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Packers hope for better return on this investment

When the call came this year to replace an injured player -- and it came a lot -- the Packers were always to put a capable cog into their machine. With the NFC's No. 2 slot in their grasp and a shot at homefield, it's obvious the refurbished "machine" has done the job. The Packers are firing on all cylinders -- except one. Punt returns remain the weak link, despite numerous tries to repair the position from inside and out. Will newly signed Eric Metcalf be the missing piece? <p>

Averaging a mere 4.6 yards per punt return, the team is still looking for an answer. It's not too late for this week's crucial game with the Jets before things get really serious in the post-season.

In steps 13-year NFL veteran Eric Metcalf, who has been out of football for the better part of two of the last three seasons.

What makes Metcalf different than Darrien Gordon and J.J. Moses before him? A solid workout with the Packers left Sherman convinced that Metcalf could be the answer to one of the team's most pressing concerns heading toward the playoffs.

"I'm not saying he's going to be our guy this week, but we're going to look at him," Sherman said. "I have a 53rd spot on the roster and a pretty good history with the 53rd player, so hopefully he'll be able to move his way up there.

"He has a great history, great kid. In excellent, excellent shape," Sherman said of Metcalf. We brought him in for a workout before and he's in much better playing shape now than the last time we saw him."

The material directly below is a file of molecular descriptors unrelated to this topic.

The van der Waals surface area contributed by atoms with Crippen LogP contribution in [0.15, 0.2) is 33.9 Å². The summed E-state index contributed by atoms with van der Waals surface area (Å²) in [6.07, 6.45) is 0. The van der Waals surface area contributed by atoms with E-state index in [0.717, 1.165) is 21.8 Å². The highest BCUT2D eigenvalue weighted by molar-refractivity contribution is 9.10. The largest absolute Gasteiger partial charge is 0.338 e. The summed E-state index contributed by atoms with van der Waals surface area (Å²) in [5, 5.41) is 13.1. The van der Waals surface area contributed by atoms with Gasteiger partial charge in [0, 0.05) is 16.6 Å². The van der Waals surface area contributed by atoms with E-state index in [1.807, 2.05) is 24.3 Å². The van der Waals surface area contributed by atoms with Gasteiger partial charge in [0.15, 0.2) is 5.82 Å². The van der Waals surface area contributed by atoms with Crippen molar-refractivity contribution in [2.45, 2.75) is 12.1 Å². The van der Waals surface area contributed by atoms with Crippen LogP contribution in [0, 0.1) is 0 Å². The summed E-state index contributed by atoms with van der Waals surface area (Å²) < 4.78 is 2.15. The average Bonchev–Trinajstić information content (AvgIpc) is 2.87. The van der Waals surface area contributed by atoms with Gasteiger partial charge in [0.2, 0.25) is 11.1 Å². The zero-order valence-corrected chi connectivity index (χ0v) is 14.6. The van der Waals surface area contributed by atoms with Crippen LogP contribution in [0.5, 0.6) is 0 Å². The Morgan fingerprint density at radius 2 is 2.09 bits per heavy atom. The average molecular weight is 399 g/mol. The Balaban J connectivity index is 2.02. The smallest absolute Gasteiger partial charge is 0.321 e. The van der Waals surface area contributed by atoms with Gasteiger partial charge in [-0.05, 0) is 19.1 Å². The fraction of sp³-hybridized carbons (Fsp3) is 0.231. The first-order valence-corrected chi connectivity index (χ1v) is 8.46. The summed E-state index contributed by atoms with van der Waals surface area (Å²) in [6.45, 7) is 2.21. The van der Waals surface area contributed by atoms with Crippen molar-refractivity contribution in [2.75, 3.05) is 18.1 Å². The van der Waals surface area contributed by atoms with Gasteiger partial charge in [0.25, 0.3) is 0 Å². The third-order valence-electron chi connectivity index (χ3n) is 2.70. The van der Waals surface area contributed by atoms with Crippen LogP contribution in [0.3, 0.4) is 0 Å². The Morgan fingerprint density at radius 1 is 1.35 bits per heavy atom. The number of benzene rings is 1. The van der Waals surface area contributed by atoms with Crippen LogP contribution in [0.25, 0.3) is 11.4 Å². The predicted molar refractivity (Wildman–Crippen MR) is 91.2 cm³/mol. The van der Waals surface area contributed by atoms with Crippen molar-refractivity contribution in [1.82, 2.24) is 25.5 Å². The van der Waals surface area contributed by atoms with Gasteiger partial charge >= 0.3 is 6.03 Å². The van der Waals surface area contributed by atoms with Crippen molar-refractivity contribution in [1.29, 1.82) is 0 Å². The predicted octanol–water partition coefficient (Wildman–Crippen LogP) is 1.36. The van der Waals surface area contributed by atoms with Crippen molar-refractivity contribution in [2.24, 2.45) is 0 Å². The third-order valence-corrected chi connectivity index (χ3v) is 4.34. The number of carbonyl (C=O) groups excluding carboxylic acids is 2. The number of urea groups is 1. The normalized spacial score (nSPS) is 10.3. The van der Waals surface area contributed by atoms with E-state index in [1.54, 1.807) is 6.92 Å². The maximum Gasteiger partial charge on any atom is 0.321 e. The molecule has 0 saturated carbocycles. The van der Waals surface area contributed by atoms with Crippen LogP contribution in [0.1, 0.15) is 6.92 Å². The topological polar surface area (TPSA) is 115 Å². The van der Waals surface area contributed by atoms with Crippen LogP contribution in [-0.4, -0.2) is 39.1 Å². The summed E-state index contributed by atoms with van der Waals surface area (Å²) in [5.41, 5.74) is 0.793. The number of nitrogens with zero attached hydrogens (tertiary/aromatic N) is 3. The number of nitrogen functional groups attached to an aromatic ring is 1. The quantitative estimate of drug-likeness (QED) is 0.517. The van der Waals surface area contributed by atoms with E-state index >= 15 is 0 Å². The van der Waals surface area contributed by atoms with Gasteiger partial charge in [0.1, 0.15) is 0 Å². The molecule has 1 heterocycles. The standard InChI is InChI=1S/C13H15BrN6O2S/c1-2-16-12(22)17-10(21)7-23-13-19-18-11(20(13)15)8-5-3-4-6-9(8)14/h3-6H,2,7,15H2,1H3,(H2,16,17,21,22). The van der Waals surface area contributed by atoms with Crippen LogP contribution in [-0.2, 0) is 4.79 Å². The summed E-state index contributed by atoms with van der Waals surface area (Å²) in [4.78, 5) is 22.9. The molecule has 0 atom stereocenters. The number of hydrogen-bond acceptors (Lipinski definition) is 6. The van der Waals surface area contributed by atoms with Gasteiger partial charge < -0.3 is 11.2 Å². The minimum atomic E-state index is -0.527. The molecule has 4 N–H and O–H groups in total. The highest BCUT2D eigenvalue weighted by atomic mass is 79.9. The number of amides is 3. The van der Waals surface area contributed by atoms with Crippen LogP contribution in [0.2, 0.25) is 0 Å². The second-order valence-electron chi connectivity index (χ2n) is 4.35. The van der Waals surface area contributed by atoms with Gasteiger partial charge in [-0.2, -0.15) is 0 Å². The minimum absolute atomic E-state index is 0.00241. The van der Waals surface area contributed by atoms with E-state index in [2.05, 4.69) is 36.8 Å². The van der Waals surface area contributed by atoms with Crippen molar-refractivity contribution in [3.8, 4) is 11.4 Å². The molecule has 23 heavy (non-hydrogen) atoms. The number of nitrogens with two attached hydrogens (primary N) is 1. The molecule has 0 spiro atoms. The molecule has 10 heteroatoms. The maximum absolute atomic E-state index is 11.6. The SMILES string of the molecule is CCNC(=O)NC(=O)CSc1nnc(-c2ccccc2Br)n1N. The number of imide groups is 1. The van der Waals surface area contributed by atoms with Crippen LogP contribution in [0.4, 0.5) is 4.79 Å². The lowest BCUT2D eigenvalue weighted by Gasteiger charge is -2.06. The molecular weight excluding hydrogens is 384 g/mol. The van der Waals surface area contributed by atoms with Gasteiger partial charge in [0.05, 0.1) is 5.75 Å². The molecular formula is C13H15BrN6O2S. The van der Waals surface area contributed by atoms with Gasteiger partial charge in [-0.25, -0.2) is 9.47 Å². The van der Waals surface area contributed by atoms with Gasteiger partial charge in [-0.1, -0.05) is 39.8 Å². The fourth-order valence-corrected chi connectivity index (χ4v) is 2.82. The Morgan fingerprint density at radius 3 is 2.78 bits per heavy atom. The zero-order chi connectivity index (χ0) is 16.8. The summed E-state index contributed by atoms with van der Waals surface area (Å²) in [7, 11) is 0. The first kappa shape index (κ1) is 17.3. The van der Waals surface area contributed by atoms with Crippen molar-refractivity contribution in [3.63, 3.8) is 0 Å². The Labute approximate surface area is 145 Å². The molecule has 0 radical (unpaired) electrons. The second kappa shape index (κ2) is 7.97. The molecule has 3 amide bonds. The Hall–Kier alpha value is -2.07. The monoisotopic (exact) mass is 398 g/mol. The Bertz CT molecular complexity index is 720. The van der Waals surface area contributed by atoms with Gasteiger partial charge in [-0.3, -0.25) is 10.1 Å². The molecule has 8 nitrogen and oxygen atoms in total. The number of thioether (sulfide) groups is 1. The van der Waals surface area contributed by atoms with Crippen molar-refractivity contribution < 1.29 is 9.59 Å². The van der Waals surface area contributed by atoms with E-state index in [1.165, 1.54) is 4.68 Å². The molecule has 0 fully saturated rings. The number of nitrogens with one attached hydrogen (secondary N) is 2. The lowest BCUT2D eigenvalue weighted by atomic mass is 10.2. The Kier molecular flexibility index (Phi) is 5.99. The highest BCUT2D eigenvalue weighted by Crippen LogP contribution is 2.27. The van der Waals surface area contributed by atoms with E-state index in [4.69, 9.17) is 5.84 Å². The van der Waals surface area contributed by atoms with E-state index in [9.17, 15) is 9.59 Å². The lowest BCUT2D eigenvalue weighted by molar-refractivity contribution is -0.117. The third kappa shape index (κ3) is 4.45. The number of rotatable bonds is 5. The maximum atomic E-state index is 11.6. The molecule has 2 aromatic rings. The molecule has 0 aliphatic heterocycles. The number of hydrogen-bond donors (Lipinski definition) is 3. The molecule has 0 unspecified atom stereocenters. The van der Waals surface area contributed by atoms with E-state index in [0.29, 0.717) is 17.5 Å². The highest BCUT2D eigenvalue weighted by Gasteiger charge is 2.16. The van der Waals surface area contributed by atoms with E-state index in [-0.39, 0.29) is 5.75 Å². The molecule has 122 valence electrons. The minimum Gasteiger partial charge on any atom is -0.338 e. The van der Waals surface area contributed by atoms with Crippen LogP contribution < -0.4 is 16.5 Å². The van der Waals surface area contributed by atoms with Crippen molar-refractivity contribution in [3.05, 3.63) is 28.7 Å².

The last time Metcalf was on the field, he averaged 7.0-yards per return over 34 runbacks for the 2001 Redskins.

Just as important as the elusiveness that made him a three-time Pro Bowler and the NFL all-time record holder with 10 punt return touchdowns, Sherman is hopeful that Metcalf could at least provide the team with the veteran decision-making that Moses and Gordon seemed to lack.

Amazingly, the tendency to misjudge the ball hasn't led to a turnover yet, and his would be a bad time to start.

"As you've seen in the last couple of weeks, (punt returns) can come down to making a difference in the football game for you," Sherman said. "Fortunately, it didn't cost us, but it's a big issue right now, as it is every week whether you win or lose a football game."

Metcalf, 34 and the veteran of 6 NFL teams, believes he has the experience to help solve the Packers' return problems.

"In punt returns, sometimes everything doesn't go right and you just have to run," he said.

"I think if everything doesn't go well, so far as blocking or what have you, there's still an opportunity to make plays."

Wide receiver Robert Ferguson may also get another shot, and even Terry Glenn has taken some reps at practice.

But as Ferguson seems to improve with every game and Glenn has managed to stay relatively healthy in recent weeks, the Packers are hoping the Metcalf emerges.

Ferguson has been the Packers' No. 2 return man all season, and while Sherman is certain that the second-year pro could fill the void, he's worried it might be at the expense of something else.

"I have confidence in Ferguson, the only problem with him is he's involved in so many other phases of our special teams," Sherman said.

"But if he's our best guy, then that is job is so important that we'll put him back there as our punt returner."

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